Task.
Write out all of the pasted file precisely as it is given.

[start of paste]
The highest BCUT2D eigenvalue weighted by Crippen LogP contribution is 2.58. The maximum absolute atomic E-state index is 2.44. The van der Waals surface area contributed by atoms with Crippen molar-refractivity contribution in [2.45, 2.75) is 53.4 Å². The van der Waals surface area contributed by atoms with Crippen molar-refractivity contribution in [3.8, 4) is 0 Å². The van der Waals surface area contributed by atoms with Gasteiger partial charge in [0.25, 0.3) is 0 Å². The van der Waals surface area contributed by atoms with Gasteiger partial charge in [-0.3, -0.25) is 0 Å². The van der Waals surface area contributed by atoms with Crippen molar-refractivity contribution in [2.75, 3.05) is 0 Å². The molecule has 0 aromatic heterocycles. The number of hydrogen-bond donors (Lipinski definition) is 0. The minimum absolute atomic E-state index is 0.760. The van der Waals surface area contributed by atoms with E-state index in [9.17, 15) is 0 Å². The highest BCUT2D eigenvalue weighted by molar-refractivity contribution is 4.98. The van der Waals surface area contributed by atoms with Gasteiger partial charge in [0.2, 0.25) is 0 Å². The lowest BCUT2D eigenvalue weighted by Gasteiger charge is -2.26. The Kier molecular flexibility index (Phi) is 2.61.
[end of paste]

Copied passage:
The highest BCUT2D eigenvalue weighted by Crippen LogP contribution is 2.58. The maximum absolute atomic E-state index is 2.44. The van der Waals surface area contributed by atoms with Crippen molar-refractivity contribution in [2.45, 2.75) is 53.4 Å². The van der Waals surface area contributed by atoms with Crippen molar-refractivity contribution in [3.8, 4) is 0 Å². The van der Waals surface area contributed by atoms with Gasteiger partial charge in [0.25, 0.3) is 0 Å². The van der Waals surface area contributed by atoms with Gasteiger partial charge in [-0.3, -0.25) is 0 Å². The van der Waals surface area contributed by atoms with Crippen molar-refractivity contribution in [2.75, 3.05) is 0 Å². The molecule has 0 aromatic heterocycles. The number of hydrogen-bond donors (Lipinski definition) is 0. The minimum absolute atomic E-state index is 0.760. The van der Waals surface area contributed by atoms with E-state index in [9.17, 15) is 0 Å². The highest BCUT2D eigenvalue weighted by molar-refractivity contribution is 4.98. The van der Waals surface area contributed by atoms with Gasteiger partial charge in [0.2, 0.25) is 0 Å². The lowest BCUT2D eigenvalue weighted by Gasteiger charge is -2.26. The Kier molecular flexibility index (Phi) is 2.61.